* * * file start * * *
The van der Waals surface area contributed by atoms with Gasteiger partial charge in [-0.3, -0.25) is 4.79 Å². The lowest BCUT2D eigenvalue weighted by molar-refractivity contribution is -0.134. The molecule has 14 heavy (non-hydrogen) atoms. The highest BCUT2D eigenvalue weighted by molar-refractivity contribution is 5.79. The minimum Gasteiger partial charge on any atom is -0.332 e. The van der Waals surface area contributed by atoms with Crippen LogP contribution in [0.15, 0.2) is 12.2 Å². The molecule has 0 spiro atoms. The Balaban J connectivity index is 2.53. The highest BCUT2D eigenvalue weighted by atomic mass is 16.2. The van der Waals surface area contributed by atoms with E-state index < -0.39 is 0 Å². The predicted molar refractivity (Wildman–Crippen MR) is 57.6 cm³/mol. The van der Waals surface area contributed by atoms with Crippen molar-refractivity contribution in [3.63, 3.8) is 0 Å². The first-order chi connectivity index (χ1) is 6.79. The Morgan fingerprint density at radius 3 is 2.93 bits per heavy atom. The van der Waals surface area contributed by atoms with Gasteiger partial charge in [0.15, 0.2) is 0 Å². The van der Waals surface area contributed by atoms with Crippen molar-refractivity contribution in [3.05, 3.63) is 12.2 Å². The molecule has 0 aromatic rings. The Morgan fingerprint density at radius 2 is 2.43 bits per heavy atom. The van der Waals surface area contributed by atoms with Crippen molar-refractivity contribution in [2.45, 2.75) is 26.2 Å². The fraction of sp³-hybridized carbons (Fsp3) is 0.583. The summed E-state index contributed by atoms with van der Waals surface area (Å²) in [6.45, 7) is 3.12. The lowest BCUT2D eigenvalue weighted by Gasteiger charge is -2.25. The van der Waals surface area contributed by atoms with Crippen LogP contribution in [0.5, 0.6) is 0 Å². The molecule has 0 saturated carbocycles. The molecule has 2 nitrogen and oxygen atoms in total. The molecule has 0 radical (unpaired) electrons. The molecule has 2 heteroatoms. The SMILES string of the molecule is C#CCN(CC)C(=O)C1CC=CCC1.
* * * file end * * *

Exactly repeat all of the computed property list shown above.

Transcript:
The van der Waals surface area contributed by atoms with Gasteiger partial charge in [-0.3, -0.25) is 4.79 Å². The lowest BCUT2D eigenvalue weighted by molar-refractivity contribution is -0.134. The molecule has 14 heavy (non-hydrogen) atoms. The highest BCUT2D eigenvalue weighted by molar-refractivity contribution is 5.79. The minimum Gasteiger partial charge on any atom is -0.332 e. The van der Waals surface area contributed by atoms with Crippen LogP contribution in [0.15, 0.2) is 12.2 Å². The molecule has 0 spiro atoms. The Balaban J connectivity index is 2.53. The highest BCUT2D eigenvalue weighted by atomic mass is 16.2. The van der Waals surface area contributed by atoms with E-state index < -0.39 is 0 Å². The predicted molar refractivity (Wildman–Crippen MR) is 57.6 cm³/mol. The van der Waals surface area contributed by atoms with Crippen molar-refractivity contribution in [3.63, 3.8) is 0 Å². The first-order chi connectivity index (χ1) is 6.79. The Morgan fingerprint density at radius 3 is 2.93 bits per heavy atom. The van der Waals surface area contributed by atoms with Gasteiger partial charge in [0.15, 0.2) is 0 Å². The van der Waals surface area contributed by atoms with Crippen molar-refractivity contribution in [3.05, 3.63) is 12.2 Å². The molecule has 0 aromatic rings. The Morgan fingerprint density at radius 2 is 2.43 bits per heavy atom. The van der Waals surface area contributed by atoms with Crippen molar-refractivity contribution in [2.45, 2.75) is 26.2 Å². The fraction of sp³-hybridized carbons (Fsp3) is 0.583. The summed E-state index contributed by atoms with van der Waals surface area (Å²) in [6.45, 7) is 3.12. The lowest BCUT2D eigenvalue weighted by Gasteiger charge is -2.25. The van der Waals surface area contributed by atoms with Crippen LogP contribution in [0.5, 0.6) is 0 Å². The molecule has 0 saturated carbocycles. The molecule has 2 nitrogen and oxygen atoms in total. The molecule has 0 radical (unpaired) electrons. The molecule has 2 heteroatoms. The SMILES string of the molecule is C#CCN(CC)C(=O)C1CC=CCC1.